LL Cool J understand the criticism of certain aspects of their collaboration, "Accidental Racist", but insist the track is "Something people needed to hear".
LL Cool J and country artist Brad Paisley raised some eyebrows this week with their collaborative track "Accidental Racist". Many were critical of the track, not so much for the overall message, but moreso the questionable execution.
The track has some questionable lines, such as "If you don't judge my du-rag … I won't judge your red flag," in reference to the Confederate Flag, and "If you don't judge my gold chains … I'll forget the iron chains," which seemingly equates judgment over LL's choice in jewelry to years of human slavery.
LL came to the defense of the song, saying, "[Dr.] Martin Luther King, [Jr.] says that darkness cannot drive out darkness, only light can. Hate can't drive out hate, only love can. So what we're talking about is compassion."
The rapper was aware of opposition towards the lyrics, and expressed understanding towards it. "Some people take exception to some of the lyrics [and] I respect that. I'm sensitive to that."
"Let's not be victims of things that happened so long ago," Brad Paisley suggested.
LL concluded that despite criticism, the song was still a necessary choice. "In the end, I felt like what we had on tape was something that people needed to hear." adding, "At the same time, let's respect it. But then after we respect it, let's also open our hearts up so we can move forward."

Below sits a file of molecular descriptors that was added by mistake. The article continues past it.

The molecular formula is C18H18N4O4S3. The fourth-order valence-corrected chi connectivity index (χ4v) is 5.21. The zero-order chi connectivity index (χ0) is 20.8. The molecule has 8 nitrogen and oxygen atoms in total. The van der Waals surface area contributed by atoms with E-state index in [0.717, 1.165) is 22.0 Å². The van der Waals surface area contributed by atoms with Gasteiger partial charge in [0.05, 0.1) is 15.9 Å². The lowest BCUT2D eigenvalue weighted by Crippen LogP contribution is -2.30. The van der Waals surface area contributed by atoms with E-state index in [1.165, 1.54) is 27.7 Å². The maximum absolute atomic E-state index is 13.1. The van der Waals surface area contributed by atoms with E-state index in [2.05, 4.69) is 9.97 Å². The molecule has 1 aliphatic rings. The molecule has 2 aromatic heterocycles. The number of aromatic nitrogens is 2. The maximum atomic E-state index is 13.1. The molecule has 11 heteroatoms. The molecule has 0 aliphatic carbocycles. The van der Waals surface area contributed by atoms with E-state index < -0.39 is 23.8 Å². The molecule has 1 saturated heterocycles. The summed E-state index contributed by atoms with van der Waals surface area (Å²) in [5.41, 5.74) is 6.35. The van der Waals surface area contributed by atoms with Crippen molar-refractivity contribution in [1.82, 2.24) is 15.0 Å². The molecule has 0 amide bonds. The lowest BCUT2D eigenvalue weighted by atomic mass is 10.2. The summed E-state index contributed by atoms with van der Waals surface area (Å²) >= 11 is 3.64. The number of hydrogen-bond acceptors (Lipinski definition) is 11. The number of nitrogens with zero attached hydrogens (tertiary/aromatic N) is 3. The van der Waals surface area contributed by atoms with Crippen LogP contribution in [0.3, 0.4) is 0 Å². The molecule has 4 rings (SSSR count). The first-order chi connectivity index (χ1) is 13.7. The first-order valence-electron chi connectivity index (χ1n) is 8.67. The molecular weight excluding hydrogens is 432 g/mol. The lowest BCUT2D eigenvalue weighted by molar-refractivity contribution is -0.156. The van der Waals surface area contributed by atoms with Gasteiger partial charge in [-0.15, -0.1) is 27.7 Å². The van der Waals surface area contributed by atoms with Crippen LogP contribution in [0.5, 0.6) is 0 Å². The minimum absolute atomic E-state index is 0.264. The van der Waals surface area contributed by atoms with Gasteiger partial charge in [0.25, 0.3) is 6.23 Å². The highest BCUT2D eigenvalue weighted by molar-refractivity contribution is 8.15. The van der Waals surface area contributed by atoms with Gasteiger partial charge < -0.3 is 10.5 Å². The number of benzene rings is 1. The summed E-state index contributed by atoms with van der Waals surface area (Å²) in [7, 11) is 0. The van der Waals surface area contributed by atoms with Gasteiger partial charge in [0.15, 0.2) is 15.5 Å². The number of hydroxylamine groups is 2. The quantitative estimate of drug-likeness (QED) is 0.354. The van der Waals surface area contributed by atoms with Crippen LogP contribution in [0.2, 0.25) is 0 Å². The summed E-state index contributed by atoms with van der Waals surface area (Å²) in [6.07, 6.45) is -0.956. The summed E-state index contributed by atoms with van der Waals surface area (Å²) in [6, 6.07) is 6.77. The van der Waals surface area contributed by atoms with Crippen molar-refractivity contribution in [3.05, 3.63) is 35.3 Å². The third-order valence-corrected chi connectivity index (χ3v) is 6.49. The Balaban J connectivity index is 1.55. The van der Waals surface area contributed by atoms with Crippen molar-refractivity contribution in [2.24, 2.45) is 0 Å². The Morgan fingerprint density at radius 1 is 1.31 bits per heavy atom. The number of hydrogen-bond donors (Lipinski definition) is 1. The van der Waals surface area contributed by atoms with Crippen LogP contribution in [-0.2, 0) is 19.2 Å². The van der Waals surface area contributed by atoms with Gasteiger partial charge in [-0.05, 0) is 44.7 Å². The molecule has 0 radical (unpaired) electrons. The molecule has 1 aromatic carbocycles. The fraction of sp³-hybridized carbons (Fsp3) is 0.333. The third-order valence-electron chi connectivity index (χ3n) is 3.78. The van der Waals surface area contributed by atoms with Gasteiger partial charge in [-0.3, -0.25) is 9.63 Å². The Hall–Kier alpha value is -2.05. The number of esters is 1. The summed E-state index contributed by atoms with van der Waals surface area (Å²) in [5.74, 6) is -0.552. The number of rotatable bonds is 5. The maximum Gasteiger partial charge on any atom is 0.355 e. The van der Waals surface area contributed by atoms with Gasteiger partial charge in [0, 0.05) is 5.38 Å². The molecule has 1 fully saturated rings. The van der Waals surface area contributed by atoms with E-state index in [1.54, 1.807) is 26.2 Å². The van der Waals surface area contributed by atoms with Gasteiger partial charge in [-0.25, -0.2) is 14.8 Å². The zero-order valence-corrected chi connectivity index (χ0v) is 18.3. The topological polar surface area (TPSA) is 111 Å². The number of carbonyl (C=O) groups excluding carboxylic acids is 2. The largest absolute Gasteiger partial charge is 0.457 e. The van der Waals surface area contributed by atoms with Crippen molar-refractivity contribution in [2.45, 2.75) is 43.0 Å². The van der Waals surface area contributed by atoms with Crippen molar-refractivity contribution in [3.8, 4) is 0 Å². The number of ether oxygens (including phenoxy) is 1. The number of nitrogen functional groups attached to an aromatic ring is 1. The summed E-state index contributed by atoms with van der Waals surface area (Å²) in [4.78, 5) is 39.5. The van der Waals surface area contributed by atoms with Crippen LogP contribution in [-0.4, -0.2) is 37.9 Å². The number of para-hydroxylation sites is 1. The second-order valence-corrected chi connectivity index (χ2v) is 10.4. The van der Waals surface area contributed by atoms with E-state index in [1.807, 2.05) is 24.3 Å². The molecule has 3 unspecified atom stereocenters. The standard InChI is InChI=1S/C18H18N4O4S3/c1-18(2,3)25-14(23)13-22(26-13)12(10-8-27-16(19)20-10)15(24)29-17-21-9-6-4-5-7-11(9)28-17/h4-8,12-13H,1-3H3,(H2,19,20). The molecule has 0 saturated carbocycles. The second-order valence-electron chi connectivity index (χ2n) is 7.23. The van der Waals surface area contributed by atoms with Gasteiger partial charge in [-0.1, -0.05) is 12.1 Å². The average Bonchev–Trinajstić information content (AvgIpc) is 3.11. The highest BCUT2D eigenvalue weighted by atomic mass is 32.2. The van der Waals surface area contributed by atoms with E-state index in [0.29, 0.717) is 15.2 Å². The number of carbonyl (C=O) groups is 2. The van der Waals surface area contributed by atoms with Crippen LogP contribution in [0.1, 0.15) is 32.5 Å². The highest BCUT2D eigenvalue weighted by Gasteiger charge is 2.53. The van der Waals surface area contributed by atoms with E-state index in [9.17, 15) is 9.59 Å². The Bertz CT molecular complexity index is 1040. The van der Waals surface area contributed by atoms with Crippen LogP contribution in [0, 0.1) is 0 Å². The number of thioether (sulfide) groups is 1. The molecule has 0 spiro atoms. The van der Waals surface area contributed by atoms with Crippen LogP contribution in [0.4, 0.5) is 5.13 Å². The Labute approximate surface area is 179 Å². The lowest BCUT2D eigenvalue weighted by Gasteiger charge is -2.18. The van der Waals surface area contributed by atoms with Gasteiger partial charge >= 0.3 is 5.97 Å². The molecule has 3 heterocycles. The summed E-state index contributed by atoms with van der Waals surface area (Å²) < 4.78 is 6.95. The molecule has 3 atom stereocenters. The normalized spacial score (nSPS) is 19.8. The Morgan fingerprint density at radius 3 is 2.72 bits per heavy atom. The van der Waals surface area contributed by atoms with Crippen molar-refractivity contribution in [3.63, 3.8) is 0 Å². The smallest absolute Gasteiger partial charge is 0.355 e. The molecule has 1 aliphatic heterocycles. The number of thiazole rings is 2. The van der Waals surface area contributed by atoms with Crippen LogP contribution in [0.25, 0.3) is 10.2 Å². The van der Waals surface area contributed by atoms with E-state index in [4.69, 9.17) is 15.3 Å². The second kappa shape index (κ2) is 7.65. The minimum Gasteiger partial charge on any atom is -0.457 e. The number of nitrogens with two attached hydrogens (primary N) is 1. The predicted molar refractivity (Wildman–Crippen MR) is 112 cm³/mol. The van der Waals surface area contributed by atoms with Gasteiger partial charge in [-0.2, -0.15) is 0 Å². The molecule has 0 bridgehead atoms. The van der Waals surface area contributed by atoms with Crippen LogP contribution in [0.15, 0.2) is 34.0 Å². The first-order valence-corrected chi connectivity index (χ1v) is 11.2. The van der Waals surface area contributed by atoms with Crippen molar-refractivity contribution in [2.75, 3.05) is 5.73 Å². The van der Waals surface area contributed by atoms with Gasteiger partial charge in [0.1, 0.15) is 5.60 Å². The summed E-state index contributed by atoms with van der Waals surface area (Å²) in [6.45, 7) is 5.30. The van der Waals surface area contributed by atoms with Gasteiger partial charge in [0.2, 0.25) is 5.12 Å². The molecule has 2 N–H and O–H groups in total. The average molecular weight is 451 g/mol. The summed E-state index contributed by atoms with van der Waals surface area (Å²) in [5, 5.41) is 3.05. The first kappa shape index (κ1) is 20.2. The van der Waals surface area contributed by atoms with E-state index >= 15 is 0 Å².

Despite the controversy, LL and Paisley continue to collaborate, most recently with their new track "Live For You", which will appear on LL's new album, Authentic.
Bun B offered some words on "Accidental Racist" on twitter, applauding LL and Brad Paisley for at least trying to make a statement, even if it wasn't done in the right way.
Both Brad and @llcoolj are gonna get bashed by their respective communities for the song title and questionable execution. Just for trying.— Bun B (@BunBTrillOG) April 9, 2013
You can fault them for not clearly representing what the racial divide in America is really all about. But you can't fault them for trying.— Bun B (@BunBTrillOG) April 9, 2013
Lets stop dissing them and the song and have a real conversation. This is the opportunity. But people would rather crack jokes on @llcoolj— Bun B (@BunBTrillOG) April 9, 2013